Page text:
Thursday, August 29, 2013

It Came From The Video Store: ATM

ATM is a 2012 horror film directed by David Brooks. 

This movie is an example of what I've dubbed "Abandonment Horror," in which characters become trapped in a confined space, surrounded by certain death with no chance of escape (see Frozen, a film in which three skiers are stranded on a ski lift and surrounded by wolves, for another example of this sub-genre). 

The movie was written by Chris Sparling, who also wrote the screenplay for Buried, another sample of Abandonment Horror. Unfortunately ATM is far inferior to Buried, indicating that it may be time for Sparling to move on to another genre.

I get what the filmmakers were going for here; trying to instill a sense of menace, isolation and hopelessness inherent in urban life. They made a valiant attempt but ultimately this is a story that just can't work.


The Plot:
At his company's Christmas party, accountant David Hargrove finally summons the courage to speak to his beautiful coworker Emily Brandt. David offers to drive Emily home, but is coerced into bringing along obnoxious third wheel Corey Thompson (David needs to learn how to say no).

While driving through town, Corey forces David to stop at an ATM booth for money. Because David's an idiot, he "punishes" Corey by parking several hundred feet away from the deserted ATM and making him walk up to it.

Corey has trouble operating the machine so David and Emily, tired of waiting in the cold, enter the ATM to help. As they leave they're confronted by a mysterious figure wearing a hooded parka blocking their way. Afraid to exit, they remain inside the ATM booth, unsure of what to do.

Parka Man sees a passerby and savagely kills him. The three then realize they're trapped inside the small ATM booth, unable to leave lest they be attacked and killed as well. Parka Man then spends the rest of the night toying with and tormenting his captors.

• This is one of those films whose plot is so outrageously contrived that it can only work if all the characters act like complete and utter morons. If any of the characters had even once acted like a normal human being, even for a second, the entire story would collapse like a house of cards.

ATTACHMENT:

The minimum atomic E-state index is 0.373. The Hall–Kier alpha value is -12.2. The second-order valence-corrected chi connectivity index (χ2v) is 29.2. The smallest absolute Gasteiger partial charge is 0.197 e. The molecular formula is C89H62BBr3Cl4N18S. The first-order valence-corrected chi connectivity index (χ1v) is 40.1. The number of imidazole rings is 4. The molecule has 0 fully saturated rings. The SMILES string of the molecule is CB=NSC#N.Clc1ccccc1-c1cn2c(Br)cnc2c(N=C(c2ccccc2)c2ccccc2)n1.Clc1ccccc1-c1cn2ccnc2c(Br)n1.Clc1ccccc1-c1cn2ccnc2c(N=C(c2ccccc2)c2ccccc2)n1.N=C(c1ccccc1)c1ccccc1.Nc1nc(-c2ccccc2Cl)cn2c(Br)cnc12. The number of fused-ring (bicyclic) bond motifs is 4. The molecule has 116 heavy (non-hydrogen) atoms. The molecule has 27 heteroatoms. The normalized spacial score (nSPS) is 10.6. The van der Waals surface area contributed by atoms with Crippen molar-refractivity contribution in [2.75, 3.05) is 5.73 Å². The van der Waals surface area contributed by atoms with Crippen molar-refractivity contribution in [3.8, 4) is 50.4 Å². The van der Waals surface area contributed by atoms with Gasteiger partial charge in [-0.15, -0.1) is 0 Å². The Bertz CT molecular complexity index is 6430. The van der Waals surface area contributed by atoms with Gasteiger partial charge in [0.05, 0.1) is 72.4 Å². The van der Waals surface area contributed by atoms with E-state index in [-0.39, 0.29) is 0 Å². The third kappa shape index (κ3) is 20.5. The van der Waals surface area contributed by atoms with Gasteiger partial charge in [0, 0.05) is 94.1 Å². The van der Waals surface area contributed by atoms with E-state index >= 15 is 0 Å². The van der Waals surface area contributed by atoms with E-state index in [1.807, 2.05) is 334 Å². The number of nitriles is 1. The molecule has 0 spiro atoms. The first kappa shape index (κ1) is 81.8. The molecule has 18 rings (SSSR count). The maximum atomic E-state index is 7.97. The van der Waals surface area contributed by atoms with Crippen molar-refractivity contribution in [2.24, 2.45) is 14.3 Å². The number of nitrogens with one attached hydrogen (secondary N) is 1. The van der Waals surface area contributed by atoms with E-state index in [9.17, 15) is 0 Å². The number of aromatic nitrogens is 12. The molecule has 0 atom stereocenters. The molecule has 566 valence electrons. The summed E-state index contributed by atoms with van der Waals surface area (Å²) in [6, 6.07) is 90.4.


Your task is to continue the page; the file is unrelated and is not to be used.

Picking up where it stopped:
If David had told Corey "no" at any point during the Christmas party the movie would have stopped then and there. If David had parked next to the ATM instead of a hundred feet away they'd all have been fine. And if any of the characters had their cell phones on them (which every person on Earth does these days) instead of inexplicably leaving them all in the car, their ordeal would have lasted fifteen minutes at the most (if only).

After ten minutes of their idiocy and incompetence even the most sympathetic audience will start rooting for Parka Man.

• Once the characters are trapped, most viewers will spend the rest of the running time figuring out numerous ways to easily escape the ATM or alert the authorities. 

Case in point: Emily finally gets the bright idea to start a fire in a wastebasket to set off the sprinkler system, which will bring the fire department running. Unfortunately she doesn't think of this until six or seven hours into their ordeal. Most rational humans would have done this after five or ten minutes.

• The filmmakers practically pull a hamstring trying to make Parka Man into a new horror icon. He's got most of the requirements for the job: He's faceless, silent, superhumanly strong, able to rig elaborate (and impossible) traps and as a bonus he's got his own secret subterranean lair in which he can plan his improbable murder sprees.

Despite all that, it's unlikely that Parka Man will be joining Freddy, Michael, Leatherface and Jigsaw in the Slasher Pantheon.